Learning Styles Aren’t Evidence-supported
It’s wise to consider learners’ experiences, but getting too hung up on catering to their preferences may be counterproductive.
Do you know your learning style?
Are you an auditory learner? A visual learner? A kinesthetic learner?
Are you more right-brained than left-brained or the other way around? Do you as an educator and leader of instructors prioritize this way of organizing learners to help engage them?
In a recent open letter published in The Guardian, more than a dozen experts in neuroscience, psychology and education insisted that you stop it. Stop buying into this idea of establishing learning styles as an effective way to help people learn.
The belief that we learn best when information is delivered in a preferred format definitely has intuitive appeal, the authors wrote. People respond to some things better than they do others. Take the videos that you see supplementing news stories. You might want to read the story. Others might prefer to see and hear the news through the video. Even then, there are some blended learning styles that make this whole idea a bit murky.
The academics drew attention to three reasons educators should be reluctant to embrace this approach:
- There’s no coherent framework for preferred learning styles. There are the popular auditory, visual and kinesthetic learning preferences, which learners self-report. But then there are dozens more models that educators may champion and use like “left vs. right brain” and “verbalizer vs. visualizers.” This brings us to the next argument against learning styles.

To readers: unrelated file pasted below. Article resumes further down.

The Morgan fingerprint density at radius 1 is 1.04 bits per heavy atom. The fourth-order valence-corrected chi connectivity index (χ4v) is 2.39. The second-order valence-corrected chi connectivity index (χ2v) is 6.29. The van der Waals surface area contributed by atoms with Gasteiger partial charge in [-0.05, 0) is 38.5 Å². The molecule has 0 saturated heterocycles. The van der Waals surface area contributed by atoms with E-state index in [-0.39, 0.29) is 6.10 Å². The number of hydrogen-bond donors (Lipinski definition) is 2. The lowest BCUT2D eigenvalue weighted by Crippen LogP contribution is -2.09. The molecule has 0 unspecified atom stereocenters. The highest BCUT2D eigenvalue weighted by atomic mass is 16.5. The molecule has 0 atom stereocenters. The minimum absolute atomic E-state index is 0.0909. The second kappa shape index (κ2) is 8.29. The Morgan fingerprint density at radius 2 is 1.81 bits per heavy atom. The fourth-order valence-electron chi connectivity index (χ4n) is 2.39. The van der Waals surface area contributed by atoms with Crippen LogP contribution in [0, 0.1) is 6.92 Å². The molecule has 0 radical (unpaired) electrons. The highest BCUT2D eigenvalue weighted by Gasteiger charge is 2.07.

- Subscribing to any one of those models means subscribing to a “fixed” mindset. Catering to a person’s learning preference for one method is rigid. It’s about as rigid as the belief that people are born with an inelastic ability to grow, learn and change. Embracing a single learning style undercuts a person’s motivation to apply themselves and adapt when faced with content that is not packaged to their liking.
- There is no evidence to support strategic emphasis on learning styles. The authors wrote that studies on the effectiveness of learning styles have found little-to-no evidence supporting their use in teaching. “Students will improve if they think about how they learn but not because material is matched to their supposed learning style,” the experts wrote.
The idea of learning styles boils down to a neuromyth, they wrote, wasting time, money and energy that could be better directed toward scientifically supported strategies.
Bravetta Hassell is a Chief Learning Officer associate editor. Comment below, or email editor@CLOmedia.com.